Over 75 years ago, the Sisters of St. Anne made a generous commitment to educating the whole person, setting down roots in the heart of central Massachusetts and starting a new college. Today, we continue to honor that original commitment, by “welcoming a broader spectrum of young people into the conversations about ideas, issues, enduring questions they might find only at a liberal arts college.” These words, taken from a 2022 essay by Robert Fried, hold up a mirror for our students, alumni, faculty, staff and trustees. They remind us of the strategic decision to safeguard the value of the liberal arts at Anna Maria: ‘The College prepares students to adapt to future challenges with creativity and innovation, by integrating a liberal arts education with personal development and professional achievement.’ Walk through the classrooms, library, performance and creative spaces, student center and campus ministry, as well as the many volunteer and internship sites, and you will be inspired by the fruits of this commitment.
Especially in this day and age, such a commitment brings out the radical nature of a college education built on the liberal arts. In his 2021 book Rescuing Socrates, Roosevelt Montás makes a strong argument that general education programs play an important leveling function in our society, preparing all students for “civic life and social agency” (p. 34). Our world needs young adults from across all sectors of society to be engaged in their communities today and to become effective and compassionate citizens and professionals of tomorrow. At Anna Maria, this leveling function is expressly carried out through the Sr. Doris Gagnon General Education program. Undergraduate students take courses across multiple core categories, learning about philosophy and theology, language and culture, writing, science, history, society, and global dynamics. Such a broad and formative education, focused on the whole person, is sorely needed today.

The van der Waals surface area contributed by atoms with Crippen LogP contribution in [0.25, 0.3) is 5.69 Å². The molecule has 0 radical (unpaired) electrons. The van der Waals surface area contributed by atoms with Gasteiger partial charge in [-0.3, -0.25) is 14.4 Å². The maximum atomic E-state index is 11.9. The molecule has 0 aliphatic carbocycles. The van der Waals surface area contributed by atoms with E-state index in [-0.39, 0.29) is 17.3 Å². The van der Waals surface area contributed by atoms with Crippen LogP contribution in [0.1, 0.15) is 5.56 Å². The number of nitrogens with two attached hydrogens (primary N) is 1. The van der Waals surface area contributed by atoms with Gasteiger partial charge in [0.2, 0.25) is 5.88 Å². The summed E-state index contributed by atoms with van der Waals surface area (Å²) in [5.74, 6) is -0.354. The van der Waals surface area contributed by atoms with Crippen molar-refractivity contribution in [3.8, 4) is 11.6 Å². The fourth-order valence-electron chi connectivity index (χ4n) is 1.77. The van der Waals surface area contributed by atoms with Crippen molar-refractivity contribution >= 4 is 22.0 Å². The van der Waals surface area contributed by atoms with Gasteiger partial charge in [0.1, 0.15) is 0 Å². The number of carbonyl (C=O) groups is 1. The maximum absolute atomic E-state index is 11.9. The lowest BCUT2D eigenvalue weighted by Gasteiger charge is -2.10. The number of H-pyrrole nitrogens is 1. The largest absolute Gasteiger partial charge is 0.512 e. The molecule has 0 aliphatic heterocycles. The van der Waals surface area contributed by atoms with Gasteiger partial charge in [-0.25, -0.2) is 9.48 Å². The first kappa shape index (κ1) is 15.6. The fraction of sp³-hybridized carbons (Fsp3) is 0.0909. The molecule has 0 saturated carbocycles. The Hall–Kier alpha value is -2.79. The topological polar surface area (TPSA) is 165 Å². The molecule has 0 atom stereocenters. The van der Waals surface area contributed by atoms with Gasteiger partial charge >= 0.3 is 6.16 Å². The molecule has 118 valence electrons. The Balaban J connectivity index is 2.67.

Fried encourages colleges to “turn our attention to making liberal education desirable, achievable, and affordable to students from underserved communities whose goals include high quality employment in their field and the option to remain within their communities to build lives as fully engaged citizens.” This focus on the local community shapes our educational mission, and expands the minds and hearts of Anna Maria students. As we carry on the example of those early Sisters who made a home in Paxton, students are encouraged to set down roots in their local community while also contemplating the universal values and experiences that we all share, such as building new friendships and maturing in family relationships, engaging in reflection about the world we inhabit and our moral responsibility to others, and growing in the life-long pursuit of truth.
Fried invites us to understand a college “as a ‘village commons,’ partnering with area towns and cities to seek solutions to local problems, and national problems with local impact.” The educational programs, internships and community partnerships at Anna Maria exemplify what Fried is describing. Eighty-five percent of our nearly 1,500 students come from Greater Worcester and New England, and nearly 80% of Anna Maria students remain in the region to work immediately upon graduation. The College has built enduring and beneficial partnerships with the Worcester Diocese, Paxton Fire Department, the Worcester County Jail, Abby’s House, Girls Inc., the Worcester Art Museum, UMass Memorial and AdCare, among many others. Truly this reflects our mission as a College: ‘As a Catholic institution inspired by the ideals of the Sisters of St. Anne, Anna Maria College educates students to become individuals who will transform their world as ethical leaders and community-oriented professionals.’
“Liberal arts? What’s wrong with ‘conservative arts’?” (Perspective, AAC&U, 18 February 2022) by Robert Fried, Ed.D.
Written by Marc Tumeinski, Ph.D.
Associate Professor of Theology & Program Director of Graduate Theology